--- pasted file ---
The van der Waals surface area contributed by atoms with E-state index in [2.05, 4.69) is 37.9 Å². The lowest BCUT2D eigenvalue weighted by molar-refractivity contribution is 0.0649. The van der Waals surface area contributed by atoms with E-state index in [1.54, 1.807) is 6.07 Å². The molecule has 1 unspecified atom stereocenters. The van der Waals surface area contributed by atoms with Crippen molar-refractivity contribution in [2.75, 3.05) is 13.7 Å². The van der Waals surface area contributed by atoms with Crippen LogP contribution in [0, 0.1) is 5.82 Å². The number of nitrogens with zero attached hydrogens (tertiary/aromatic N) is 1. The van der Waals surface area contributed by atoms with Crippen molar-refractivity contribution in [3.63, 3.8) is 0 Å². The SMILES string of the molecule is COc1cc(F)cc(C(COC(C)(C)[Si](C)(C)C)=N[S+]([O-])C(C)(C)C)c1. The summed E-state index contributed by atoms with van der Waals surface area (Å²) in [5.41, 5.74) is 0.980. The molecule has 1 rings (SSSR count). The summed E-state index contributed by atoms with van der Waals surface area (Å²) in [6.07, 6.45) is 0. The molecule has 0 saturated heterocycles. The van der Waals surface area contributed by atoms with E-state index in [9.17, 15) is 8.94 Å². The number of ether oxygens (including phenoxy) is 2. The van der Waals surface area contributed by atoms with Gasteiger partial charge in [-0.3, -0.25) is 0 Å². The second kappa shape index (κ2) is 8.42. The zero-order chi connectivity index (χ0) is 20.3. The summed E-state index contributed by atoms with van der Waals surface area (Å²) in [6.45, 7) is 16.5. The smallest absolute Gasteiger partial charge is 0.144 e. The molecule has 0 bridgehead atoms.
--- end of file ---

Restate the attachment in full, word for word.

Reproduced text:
The van der Waals surface area contributed by atoms with E-state index in [2.05, 4.69) is 37.9 Å². The lowest BCUT2D eigenvalue weighted by molar-refractivity contribution is 0.0649. The van der Waals surface area contributed by atoms with E-state index in [1.54, 1.807) is 6.07 Å². The molecule has 1 unspecified atom stereocenters. The van der Waals surface area contributed by atoms with Crippen molar-refractivity contribution in [2.75, 3.05) is 13.7 Å². The van der Waals surface area contributed by atoms with Crippen LogP contribution in [0, 0.1) is 5.82 Å². The number of nitrogens with zero attached hydrogens (tertiary/aromatic N) is 1. The van der Waals surface area contributed by atoms with Crippen molar-refractivity contribution in [3.63, 3.8) is 0 Å². The SMILES string of the molecule is COc1cc(F)cc(C(COC(C)(C)[Si](C)(C)C)=N[S+]([O-])C(C)(C)C)c1. The summed E-state index contributed by atoms with van der Waals surface area (Å²) in [5.41, 5.74) is 0.980. The molecule has 1 rings (SSSR count). The summed E-state index contributed by atoms with van der Waals surface area (Å²) in [6.07, 6.45) is 0. The molecule has 0 saturated heterocycles. The van der Waals surface area contributed by atoms with E-state index in [9.17, 15) is 8.94 Å². The number of ether oxygens (including phenoxy) is 2. The van der Waals surface area contributed by atoms with Gasteiger partial charge in [-0.3, -0.25) is 0 Å². The second kappa shape index (κ2) is 8.42. The zero-order chi connectivity index (χ0) is 20.3. The summed E-state index contributed by atoms with van der Waals surface area (Å²) in [6.45, 7) is 16.5. The smallest absolute Gasteiger partial charge is 0.144 e. The molecule has 0 bridgehead atoms.